Katherine's work is truly interdisciplinary, capturing the best of scientific research and visual storytelling. If you have an interest in science, ecosystem studies, drawing, stories, or just ideas about communicating information in an engaging way, please join us on Saturday, February 7th at 11:00 am! The event is free and open to the public.We provide certificates of attendance to educators who can use these workshops for continuing education credits. And we always offer 20% off books purchased for school classrooms and libraries.

Tuesday, January 27, 2015

One Orangutan = Lots of Things to Learn (with Laurel Neme)

Writer Laurel Neme has investigated a lot of wildlife stories over her career, and written for a diverse range of outlets, from the environmental news site to her podcast The WildLife to a new picture book Orangutan Houdini.

Laurel's interest in writing a picture book after writing for an older audience began with the influence books about animals had on her when she was young, sparking an interest in this topic. Laurel channeled this interest in animals and wildlife into writing, but sees how an initial spark of interest can lead in many directions. For example, she says, "wildlife forensics [her primary focus]. . . is a new science, which means that there are a lot of discoveries to be made, a kid today who gets interested in this [field] will have many chances to make a new discovery."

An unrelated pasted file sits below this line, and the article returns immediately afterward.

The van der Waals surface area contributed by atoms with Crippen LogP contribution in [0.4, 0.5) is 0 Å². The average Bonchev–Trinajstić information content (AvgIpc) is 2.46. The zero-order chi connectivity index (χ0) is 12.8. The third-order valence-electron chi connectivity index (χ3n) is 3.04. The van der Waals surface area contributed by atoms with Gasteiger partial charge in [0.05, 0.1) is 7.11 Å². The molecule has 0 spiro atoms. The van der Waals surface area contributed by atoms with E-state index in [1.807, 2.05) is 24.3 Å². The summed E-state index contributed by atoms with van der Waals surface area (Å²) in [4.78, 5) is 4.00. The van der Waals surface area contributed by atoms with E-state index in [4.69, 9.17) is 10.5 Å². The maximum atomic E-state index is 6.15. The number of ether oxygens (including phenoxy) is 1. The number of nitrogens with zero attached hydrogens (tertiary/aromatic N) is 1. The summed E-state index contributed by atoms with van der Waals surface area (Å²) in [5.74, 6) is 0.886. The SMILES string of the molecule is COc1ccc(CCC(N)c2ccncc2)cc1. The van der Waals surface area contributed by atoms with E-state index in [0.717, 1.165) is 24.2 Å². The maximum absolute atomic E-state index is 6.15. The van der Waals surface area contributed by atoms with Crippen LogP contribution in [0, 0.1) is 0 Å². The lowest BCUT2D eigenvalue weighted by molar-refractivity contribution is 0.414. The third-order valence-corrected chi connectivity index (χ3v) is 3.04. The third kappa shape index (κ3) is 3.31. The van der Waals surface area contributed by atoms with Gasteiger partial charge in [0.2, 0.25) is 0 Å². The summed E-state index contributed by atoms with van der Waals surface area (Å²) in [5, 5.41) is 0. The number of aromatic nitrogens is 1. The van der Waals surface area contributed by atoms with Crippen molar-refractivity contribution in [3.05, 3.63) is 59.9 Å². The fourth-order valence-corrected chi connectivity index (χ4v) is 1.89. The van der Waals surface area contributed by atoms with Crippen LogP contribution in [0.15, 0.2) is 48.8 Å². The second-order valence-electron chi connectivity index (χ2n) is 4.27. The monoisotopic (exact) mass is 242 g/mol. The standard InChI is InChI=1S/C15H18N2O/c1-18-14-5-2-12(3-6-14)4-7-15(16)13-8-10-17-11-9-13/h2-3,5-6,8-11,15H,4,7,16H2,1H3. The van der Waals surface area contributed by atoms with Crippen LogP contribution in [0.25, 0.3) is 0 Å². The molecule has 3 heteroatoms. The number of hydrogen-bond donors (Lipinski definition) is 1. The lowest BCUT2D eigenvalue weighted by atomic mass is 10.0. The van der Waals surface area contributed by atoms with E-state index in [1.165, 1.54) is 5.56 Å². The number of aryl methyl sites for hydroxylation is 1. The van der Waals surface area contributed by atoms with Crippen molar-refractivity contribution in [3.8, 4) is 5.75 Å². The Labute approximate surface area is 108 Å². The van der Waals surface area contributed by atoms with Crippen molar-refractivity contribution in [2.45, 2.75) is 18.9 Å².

The idea of a starting spark of curiosity begetting more curiosity and branching out into new discoveries informs how Laurel presents her work to classes and educators.

On January 24th, Laurel talked educators through one network of exploring across many subject areas starting with the example of her book Orangutan Houdini. This book tells the story of Fu Manchu, a real life orangutan who lived in a Nebraska zoo. Fu traded treats with an older orangutan for a length of wire she could pull from the light fixture in her cage. He could use that wire to pick the cage locks whenever he felt like roaming outside. The zookeepers knew he used something to pick the locks, but never could find what it was because Fu hid the wire in his mouth. When he was finally moved to a more secure enclosure and his keepers admitted they couldn't figure out his trick, he showed them where the wire was hidden. He never tried using that trick to escape again. As Laurel says "Once he knew the jig was up, he was done."